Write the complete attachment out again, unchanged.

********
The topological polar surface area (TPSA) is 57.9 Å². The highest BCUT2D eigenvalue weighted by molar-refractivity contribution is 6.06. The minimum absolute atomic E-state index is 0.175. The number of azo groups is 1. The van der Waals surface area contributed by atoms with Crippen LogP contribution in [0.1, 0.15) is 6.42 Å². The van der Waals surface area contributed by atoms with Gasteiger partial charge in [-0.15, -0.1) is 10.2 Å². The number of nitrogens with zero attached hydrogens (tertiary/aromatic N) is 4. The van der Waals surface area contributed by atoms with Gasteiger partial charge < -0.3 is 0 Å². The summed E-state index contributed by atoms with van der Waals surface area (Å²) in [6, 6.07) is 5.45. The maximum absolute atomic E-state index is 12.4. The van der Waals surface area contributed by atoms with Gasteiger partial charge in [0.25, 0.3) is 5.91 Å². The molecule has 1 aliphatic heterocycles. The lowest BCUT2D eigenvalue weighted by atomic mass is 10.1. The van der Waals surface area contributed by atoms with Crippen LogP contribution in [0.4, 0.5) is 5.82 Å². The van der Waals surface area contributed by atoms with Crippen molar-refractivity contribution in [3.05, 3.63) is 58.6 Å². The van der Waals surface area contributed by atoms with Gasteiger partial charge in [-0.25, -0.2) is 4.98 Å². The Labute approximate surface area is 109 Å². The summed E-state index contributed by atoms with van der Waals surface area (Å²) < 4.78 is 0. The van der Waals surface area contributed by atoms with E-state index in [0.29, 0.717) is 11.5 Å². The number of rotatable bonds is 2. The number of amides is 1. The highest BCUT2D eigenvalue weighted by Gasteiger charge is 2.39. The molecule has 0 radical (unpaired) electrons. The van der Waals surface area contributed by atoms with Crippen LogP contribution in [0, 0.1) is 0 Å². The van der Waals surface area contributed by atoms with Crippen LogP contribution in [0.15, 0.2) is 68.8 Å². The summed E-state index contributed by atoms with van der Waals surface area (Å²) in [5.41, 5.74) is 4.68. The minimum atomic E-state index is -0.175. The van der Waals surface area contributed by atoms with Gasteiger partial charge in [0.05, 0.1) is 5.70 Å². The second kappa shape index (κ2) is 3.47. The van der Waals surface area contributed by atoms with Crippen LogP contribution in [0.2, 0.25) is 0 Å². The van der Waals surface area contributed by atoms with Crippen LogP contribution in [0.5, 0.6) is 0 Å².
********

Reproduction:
The topological polar surface area (TPSA) is 57.9 Å². The highest BCUT2D eigenvalue weighted by molar-refractivity contribution is 6.06. The minimum absolute atomic E-state index is 0.175. The number of azo groups is 1. The van der Waals surface area contributed by atoms with Crippen LogP contribution in [0.1, 0.15) is 6.42 Å². The van der Waals surface area contributed by atoms with Gasteiger partial charge in [-0.15, -0.1) is 10.2 Å². The number of nitrogens with zero attached hydrogens (tertiary/aromatic N) is 4. The van der Waals surface area contributed by atoms with Gasteiger partial charge < -0.3 is 0 Å². The summed E-state index contributed by atoms with van der Waals surface area (Å²) in [6, 6.07) is 5.45. The maximum absolute atomic E-state index is 12.4. The van der Waals surface area contributed by atoms with Gasteiger partial charge in [0.25, 0.3) is 5.91 Å². The molecule has 1 aliphatic heterocycles. The lowest BCUT2D eigenvalue weighted by atomic mass is 10.1. The van der Waals surface area contributed by atoms with Crippen LogP contribution in [0.4, 0.5) is 5.82 Å². The van der Waals surface area contributed by atoms with Crippen molar-refractivity contribution in [3.05, 3.63) is 58.6 Å². The van der Waals surface area contributed by atoms with Gasteiger partial charge in [-0.25, -0.2) is 4.98 Å². The Labute approximate surface area is 109 Å². The summed E-state index contributed by atoms with van der Waals surface area (Å²) < 4.78 is 0. The van der Waals surface area contributed by atoms with E-state index in [0.29, 0.717) is 11.5 Å². The number of rotatable bonds is 2. The number of amides is 1. The highest BCUT2D eigenvalue weighted by Gasteiger charge is 2.39. The molecule has 0 radical (unpaired) electrons. The van der Waals surface area contributed by atoms with Crippen LogP contribution in [0, 0.1) is 0 Å². The van der Waals surface area contributed by atoms with Crippen LogP contribution in [0.15, 0.2) is 68.8 Å². The summed E-state index contributed by atoms with van der Waals surface area (Å²) in [5.41, 5.74) is 4.68. The minimum atomic E-state index is -0.175. The van der Waals surface area contributed by atoms with Gasteiger partial charge in [0.05, 0.1) is 5.70 Å². The second kappa shape index (κ2) is 3.47. The van der Waals surface area contributed by atoms with Crippen LogP contribution in [0.2, 0.25) is 0 Å². The van der Waals surface area contributed by atoms with Crippen LogP contribution in [0.5, 0.6) is 0 Å².